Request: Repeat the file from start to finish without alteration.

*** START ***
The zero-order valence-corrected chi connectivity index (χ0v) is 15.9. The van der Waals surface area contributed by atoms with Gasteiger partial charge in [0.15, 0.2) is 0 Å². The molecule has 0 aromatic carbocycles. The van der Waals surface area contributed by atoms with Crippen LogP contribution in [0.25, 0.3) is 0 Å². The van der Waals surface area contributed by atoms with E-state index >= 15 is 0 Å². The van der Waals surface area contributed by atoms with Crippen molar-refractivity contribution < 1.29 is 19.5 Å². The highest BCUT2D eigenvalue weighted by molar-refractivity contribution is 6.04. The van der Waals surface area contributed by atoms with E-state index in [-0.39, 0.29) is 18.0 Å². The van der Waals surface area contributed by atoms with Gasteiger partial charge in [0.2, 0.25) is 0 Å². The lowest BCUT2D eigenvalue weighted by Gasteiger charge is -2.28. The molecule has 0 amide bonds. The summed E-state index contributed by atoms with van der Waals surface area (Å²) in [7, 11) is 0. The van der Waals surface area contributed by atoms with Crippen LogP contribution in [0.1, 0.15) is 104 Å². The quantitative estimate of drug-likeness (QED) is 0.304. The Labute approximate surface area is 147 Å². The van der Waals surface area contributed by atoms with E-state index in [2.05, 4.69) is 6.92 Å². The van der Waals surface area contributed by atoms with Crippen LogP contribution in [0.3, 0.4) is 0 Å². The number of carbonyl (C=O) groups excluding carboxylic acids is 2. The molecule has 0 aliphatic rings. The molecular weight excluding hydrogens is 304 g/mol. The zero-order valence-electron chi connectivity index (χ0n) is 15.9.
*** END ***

The zero-order valence-corrected chi connectivity index (χ0v) is 15.9. The van der Waals surface area contributed by atoms with Gasteiger partial charge in [0.15, 0.2) is 0 Å². The molecule has 0 aromatic carbocycles. The van der Waals surface area contributed by atoms with Crippen LogP contribution in [0.25, 0.3) is 0 Å². The van der Waals surface area contributed by atoms with E-state index >= 15 is 0 Å². The van der Waals surface area contributed by atoms with Crippen molar-refractivity contribution < 1.29 is 19.5 Å². The highest BCUT2D eigenvalue weighted by molar-refractivity contribution is 6.04. The van der Waals surface area contributed by atoms with E-state index in [-0.39, 0.29) is 18.0 Å². The van der Waals surface area contributed by atoms with Gasteiger partial charge in [0.2, 0.25) is 0 Å². The lowest BCUT2D eigenvalue weighted by Gasteiger charge is -2.28. The molecule has 0 amide bonds. The summed E-state index contributed by atoms with van der Waals surface area (Å²) in [7, 11) is 0. The van der Waals surface area contributed by atoms with Crippen LogP contribution in [0.1, 0.15) is 104 Å². The quantitative estimate of drug-likeness (QED) is 0.304. The Labute approximate surface area is 147 Å². The van der Waals surface area contributed by atoms with E-state index in [2.05, 4.69) is 6.92 Å². The van der Waals surface area contributed by atoms with Crippen LogP contribution in [0.3, 0.4) is 0 Å². The number of carbonyl (C=O) groups excluding carboxylic acids is 2. The molecule has 0 aliphatic rings. The molecular weight excluding hydrogens is 304 g/mol. The zero-order valence-electron chi connectivity index (χ0n) is 15.9.